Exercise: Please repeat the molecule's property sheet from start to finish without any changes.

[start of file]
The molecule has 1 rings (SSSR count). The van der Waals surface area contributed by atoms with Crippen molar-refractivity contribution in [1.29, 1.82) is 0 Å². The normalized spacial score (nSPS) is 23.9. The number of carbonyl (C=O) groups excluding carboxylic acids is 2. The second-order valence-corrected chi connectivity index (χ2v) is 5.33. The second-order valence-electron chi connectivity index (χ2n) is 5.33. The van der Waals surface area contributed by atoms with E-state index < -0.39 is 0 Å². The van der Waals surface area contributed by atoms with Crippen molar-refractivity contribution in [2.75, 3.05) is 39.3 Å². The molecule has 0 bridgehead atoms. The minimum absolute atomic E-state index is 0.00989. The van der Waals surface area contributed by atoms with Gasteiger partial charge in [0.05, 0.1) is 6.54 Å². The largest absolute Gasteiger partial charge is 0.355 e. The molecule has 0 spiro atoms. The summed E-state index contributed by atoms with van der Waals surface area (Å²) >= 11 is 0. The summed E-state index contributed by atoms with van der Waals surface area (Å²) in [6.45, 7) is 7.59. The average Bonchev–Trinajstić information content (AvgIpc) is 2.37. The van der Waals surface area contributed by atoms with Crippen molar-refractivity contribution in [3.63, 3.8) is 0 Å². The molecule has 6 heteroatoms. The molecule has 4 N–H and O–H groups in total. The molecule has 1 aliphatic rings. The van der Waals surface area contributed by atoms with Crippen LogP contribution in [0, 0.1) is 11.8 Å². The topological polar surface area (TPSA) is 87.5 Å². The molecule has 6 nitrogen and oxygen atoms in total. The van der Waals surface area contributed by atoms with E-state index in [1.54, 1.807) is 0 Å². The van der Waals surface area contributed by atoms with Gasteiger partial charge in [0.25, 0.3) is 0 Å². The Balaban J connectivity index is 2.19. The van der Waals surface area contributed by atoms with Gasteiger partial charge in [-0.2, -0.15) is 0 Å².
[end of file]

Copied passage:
The molecule has 1 rings (SSSR count). The van der Waals surface area contributed by atoms with Crippen molar-refractivity contribution in [1.29, 1.82) is 0 Å². The normalized spacial score (nSPS) is 23.9. The number of carbonyl (C=O) groups excluding carboxylic acids is 2. The second-order valence-corrected chi connectivity index (χ2v) is 5.33. The second-order valence-electron chi connectivity index (χ2n) is 5.33. The van der Waals surface area contributed by atoms with E-state index < -0.39 is 0 Å². The van der Waals surface area contributed by atoms with Crippen molar-refractivity contribution in [2.75, 3.05) is 39.3 Å². The molecule has 0 bridgehead atoms. The minimum absolute atomic E-state index is 0.00989. The van der Waals surface area contributed by atoms with Gasteiger partial charge in [0.05, 0.1) is 6.54 Å². The largest absolute Gasteiger partial charge is 0.355 e. The molecule has 0 spiro atoms. The summed E-state index contributed by atoms with van der Waals surface area (Å²) >= 11 is 0. The summed E-state index contributed by atoms with van der Waals surface area (Å²) in [6.45, 7) is 7.59. The average Bonchev–Trinajstić information content (AvgIpc) is 2.37. The van der Waals surface area contributed by atoms with Crippen molar-refractivity contribution in [3.63, 3.8) is 0 Å². The molecule has 6 heteroatoms. The molecule has 4 N–H and O–H groups in total. The molecule has 1 aliphatic rings. The van der Waals surface area contributed by atoms with Crippen LogP contribution in [0, 0.1) is 11.8 Å². The topological polar surface area (TPSA) is 87.5 Å². The molecule has 6 nitrogen and oxygen atoms in total. The van der Waals surface area contributed by atoms with E-state index in [1.54, 1.807) is 0 Å². The van der Waals surface area contributed by atoms with Gasteiger partial charge in [0.25, 0.3) is 0 Å². The Balaban J connectivity index is 2.19. The van der Waals surface area contributed by atoms with Gasteiger partial charge in [-0.2, -0.15) is 0 Å².